Inflation data is tipped to reveal an overall rise in prices in the March quarter, but economists are at odds over the fate of interest rates.
Statistics New Zealand will release the Consumer Price Index (CPI) for the three months ending March tomorrow.
Lifts in food and petrol prices are picked to help push the rate of inflation above the Reserve Bank's forecast of 0.3 per cent.
Westpac economists predict a much stronger 0.7 per cent rise in inflation and have backed market expectations that the central bank will raise the Official Cash Rate (OCR) in June.
But ANZ economists expect the Reserve Bank will sit on interest rates until the second half of the year. First-quarter inflation was likely to be 0.5 per cent and take annual inflation to 2.2 per cent, they said, with lifts in education fees and rents contributing to inflationary pressure.
But the CPI result on its own may not be enough to force a June jump in the OCR, they said.
Weak retail trade statistics for February – core retailing dropped 0.9 per cent or $35m – indicated retailers may have cut prices by more than expected. Activity in the residential construction sector had been weak, while an anaemic labour market was keeping labour cost pressure contained.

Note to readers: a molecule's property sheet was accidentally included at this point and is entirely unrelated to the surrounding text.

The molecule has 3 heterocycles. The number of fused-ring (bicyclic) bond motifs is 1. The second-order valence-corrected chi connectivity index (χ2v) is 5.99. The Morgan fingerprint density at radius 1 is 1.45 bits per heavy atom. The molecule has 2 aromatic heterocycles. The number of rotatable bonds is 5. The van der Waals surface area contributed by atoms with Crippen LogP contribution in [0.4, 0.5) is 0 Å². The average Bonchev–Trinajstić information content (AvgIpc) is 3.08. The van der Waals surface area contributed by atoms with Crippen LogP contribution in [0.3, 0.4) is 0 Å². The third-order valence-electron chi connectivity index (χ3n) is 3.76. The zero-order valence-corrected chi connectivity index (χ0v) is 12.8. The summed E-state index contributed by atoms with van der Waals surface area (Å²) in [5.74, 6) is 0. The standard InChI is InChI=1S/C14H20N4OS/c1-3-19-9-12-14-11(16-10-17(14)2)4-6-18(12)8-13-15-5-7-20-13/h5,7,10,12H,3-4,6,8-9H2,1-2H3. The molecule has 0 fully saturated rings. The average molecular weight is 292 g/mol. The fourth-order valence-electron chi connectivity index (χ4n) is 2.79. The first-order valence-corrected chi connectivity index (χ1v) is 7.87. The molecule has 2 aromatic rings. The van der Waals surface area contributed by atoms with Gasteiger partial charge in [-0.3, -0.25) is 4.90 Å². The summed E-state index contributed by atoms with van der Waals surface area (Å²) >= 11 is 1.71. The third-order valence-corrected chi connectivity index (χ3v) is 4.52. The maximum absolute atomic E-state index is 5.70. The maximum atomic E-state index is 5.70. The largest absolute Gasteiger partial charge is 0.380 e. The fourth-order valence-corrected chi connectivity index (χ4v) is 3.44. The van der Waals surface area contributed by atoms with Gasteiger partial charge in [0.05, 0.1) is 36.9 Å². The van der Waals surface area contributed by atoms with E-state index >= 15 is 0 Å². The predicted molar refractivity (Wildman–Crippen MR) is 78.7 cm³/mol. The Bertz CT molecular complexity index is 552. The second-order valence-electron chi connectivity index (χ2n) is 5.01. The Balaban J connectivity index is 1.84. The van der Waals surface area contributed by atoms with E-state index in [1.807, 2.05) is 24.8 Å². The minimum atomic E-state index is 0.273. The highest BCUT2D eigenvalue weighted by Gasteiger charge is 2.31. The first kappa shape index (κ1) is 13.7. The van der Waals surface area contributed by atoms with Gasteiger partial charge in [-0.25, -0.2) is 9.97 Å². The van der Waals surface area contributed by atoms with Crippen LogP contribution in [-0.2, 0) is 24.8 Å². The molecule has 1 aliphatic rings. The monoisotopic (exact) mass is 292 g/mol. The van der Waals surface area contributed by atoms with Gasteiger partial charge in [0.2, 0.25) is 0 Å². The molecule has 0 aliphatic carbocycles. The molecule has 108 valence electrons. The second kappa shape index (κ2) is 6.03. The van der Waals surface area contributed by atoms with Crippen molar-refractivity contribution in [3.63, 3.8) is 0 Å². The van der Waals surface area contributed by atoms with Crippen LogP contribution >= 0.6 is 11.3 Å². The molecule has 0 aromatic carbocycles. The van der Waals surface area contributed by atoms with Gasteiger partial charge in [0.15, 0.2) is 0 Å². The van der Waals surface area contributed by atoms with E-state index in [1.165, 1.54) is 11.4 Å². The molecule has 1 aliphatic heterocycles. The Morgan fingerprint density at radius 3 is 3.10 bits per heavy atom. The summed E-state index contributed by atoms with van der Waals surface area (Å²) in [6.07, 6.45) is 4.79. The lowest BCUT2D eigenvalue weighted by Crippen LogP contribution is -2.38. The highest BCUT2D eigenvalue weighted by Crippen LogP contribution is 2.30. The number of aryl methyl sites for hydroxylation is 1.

"Our monthly inflation gauge rose strongly in January and February but dipped in March," ANZ said. "While we expect a climbing trajectory for inflation over 2010, the patchiness of the recovery is likely to contribute to a more patient policy response.
"More concrete signs of economic recovery becoming established are likely to be another prerequisite for the Reserve Bank moving, but we believe they will not be evident until the second half of 2010."
Westpac economists said their bullish forecast reflected "inconsequential quarterly volatility, rather than a generalised lift in inflation".
Food prices rose about 1 per cent in the quarter, and petrol prices 3.6 per cent – but neither increase was expected to be long-lasting or important.
Construction cost inflation jumped to 1 per cent after five subdued quarters, which was higher than Reserve Bank expectations and would be food for thought for the central bank, they said. Construction costs tended to be one quarter behind house prices – which rose rapidly last year, and anecdotal evidence pointed to rising costs.
"We are definitely plumping for a June hike, because it is highly likely that the Reserve Bank will receive an upside surprise on CPI." Inflation for the three months ending June was likely to be 0.3 per cent – balancing out the first-quarter result – with the effects of the strong kiwi dollar last year still evident and non-tradable inflation still low, they said.
But the impact of the emissions trading scheme and the signalled rise in GST later this year would probably push annual total inflation closer to 5 per cent for a year or so.